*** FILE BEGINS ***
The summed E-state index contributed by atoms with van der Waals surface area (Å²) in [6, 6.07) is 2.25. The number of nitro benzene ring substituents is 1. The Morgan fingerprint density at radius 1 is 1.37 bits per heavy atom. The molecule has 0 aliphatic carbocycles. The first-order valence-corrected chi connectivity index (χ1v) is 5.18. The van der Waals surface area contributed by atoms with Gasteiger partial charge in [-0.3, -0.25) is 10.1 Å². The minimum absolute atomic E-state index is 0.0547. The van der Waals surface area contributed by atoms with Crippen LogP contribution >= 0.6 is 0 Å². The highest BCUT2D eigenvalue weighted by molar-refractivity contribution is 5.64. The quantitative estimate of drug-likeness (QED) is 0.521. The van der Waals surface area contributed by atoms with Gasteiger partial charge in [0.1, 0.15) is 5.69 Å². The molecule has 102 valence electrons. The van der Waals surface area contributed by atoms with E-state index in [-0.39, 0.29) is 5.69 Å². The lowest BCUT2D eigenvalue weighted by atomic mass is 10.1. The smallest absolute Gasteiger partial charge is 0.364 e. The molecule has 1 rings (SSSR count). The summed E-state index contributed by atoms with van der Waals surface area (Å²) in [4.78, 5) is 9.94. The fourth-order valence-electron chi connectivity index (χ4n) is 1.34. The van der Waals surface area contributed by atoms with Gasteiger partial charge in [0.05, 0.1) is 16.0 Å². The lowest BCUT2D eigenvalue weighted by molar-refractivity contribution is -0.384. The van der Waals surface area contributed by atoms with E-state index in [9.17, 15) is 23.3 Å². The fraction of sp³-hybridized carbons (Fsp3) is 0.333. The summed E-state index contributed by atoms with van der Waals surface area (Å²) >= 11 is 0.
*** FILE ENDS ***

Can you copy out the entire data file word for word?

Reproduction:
The summed E-state index contributed by atoms with van der Waals surface area (Å²) in [6, 6.07) is 2.25. The number of nitro benzene ring substituents is 1. The Morgan fingerprint density at radius 1 is 1.37 bits per heavy atom. The molecule has 0 aliphatic carbocycles. The first-order valence-corrected chi connectivity index (χ1v) is 5.18. The van der Waals surface area contributed by atoms with Gasteiger partial charge in [-0.3, -0.25) is 10.1 Å². The minimum absolute atomic E-state index is 0.0547. The van der Waals surface area contributed by atoms with Crippen LogP contribution >= 0.6 is 0 Å². The highest BCUT2D eigenvalue weighted by molar-refractivity contribution is 5.64. The quantitative estimate of drug-likeness (QED) is 0.521. The van der Waals surface area contributed by atoms with Gasteiger partial charge in [0.1, 0.15) is 5.69 Å². The molecule has 102 valence electrons. The van der Waals surface area contributed by atoms with E-state index in [-0.39, 0.29) is 5.69 Å². The lowest BCUT2D eigenvalue weighted by atomic mass is 10.1. The smallest absolute Gasteiger partial charge is 0.364 e. The molecule has 1 rings (SSSR count). The summed E-state index contributed by atoms with van der Waals surface area (Å²) in [4.78, 5) is 9.94. The fourth-order valence-electron chi connectivity index (χ4n) is 1.34. The van der Waals surface area contributed by atoms with Gasteiger partial charge in [0.05, 0.1) is 16.0 Å². The lowest BCUT2D eigenvalue weighted by molar-refractivity contribution is -0.384. The van der Waals surface area contributed by atoms with E-state index in [9.17, 15) is 23.3 Å². The fraction of sp³-hybridized carbons (Fsp3) is 0.333. The summed E-state index contributed by atoms with van der Waals surface area (Å²) >= 11 is 0.